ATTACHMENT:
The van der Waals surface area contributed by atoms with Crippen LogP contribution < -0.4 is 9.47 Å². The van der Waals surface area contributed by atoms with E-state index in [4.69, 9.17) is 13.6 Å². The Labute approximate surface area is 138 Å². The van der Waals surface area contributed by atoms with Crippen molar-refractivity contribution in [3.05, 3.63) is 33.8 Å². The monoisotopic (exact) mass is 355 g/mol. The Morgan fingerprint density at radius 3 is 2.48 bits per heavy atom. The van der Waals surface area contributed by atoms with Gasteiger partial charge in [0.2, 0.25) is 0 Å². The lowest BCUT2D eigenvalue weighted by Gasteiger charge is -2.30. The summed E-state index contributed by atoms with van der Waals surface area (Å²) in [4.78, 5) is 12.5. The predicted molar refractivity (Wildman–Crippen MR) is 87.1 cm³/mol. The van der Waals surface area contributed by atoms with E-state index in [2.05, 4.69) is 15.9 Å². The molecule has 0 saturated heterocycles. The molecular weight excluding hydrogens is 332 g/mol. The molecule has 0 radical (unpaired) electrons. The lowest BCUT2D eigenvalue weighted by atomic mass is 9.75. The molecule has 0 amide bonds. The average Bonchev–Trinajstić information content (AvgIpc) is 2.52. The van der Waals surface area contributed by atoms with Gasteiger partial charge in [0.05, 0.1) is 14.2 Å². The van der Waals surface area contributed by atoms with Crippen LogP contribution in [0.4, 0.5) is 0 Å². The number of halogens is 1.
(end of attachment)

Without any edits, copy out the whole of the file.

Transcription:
The van der Waals surface area contributed by atoms with Crippen LogP contribution < -0.4 is 9.47 Å². The van der Waals surface area contributed by atoms with E-state index in [4.69, 9.17) is 13.6 Å². The Labute approximate surface area is 138 Å². The van der Waals surface area contributed by atoms with Crippen molar-refractivity contribution in [3.05, 3.63) is 33.8 Å². The monoisotopic (exact) mass is 355 g/mol. The Morgan fingerprint density at radius 3 is 2.48 bits per heavy atom. The van der Waals surface area contributed by atoms with Gasteiger partial charge in [0.2, 0.25) is 0 Å². The lowest BCUT2D eigenvalue weighted by Gasteiger charge is -2.30. The summed E-state index contributed by atoms with van der Waals surface area (Å²) in [4.78, 5) is 12.5. The predicted molar refractivity (Wildman–Crippen MR) is 87.1 cm³/mol. The van der Waals surface area contributed by atoms with E-state index in [2.05, 4.69) is 15.9 Å². The molecule has 0 saturated heterocycles. The molecular weight excluding hydrogens is 332 g/mol. The molecule has 0 radical (unpaired) electrons. The lowest BCUT2D eigenvalue weighted by atomic mass is 9.75. The molecule has 0 amide bonds. The average Bonchev–Trinajstić information content (AvgIpc) is 2.52. The van der Waals surface area contributed by atoms with Gasteiger partial charge in [0.05, 0.1) is 14.2 Å². The van der Waals surface area contributed by atoms with Crippen LogP contribution in [0.4, 0.5) is 0 Å². The number of halogens is 1.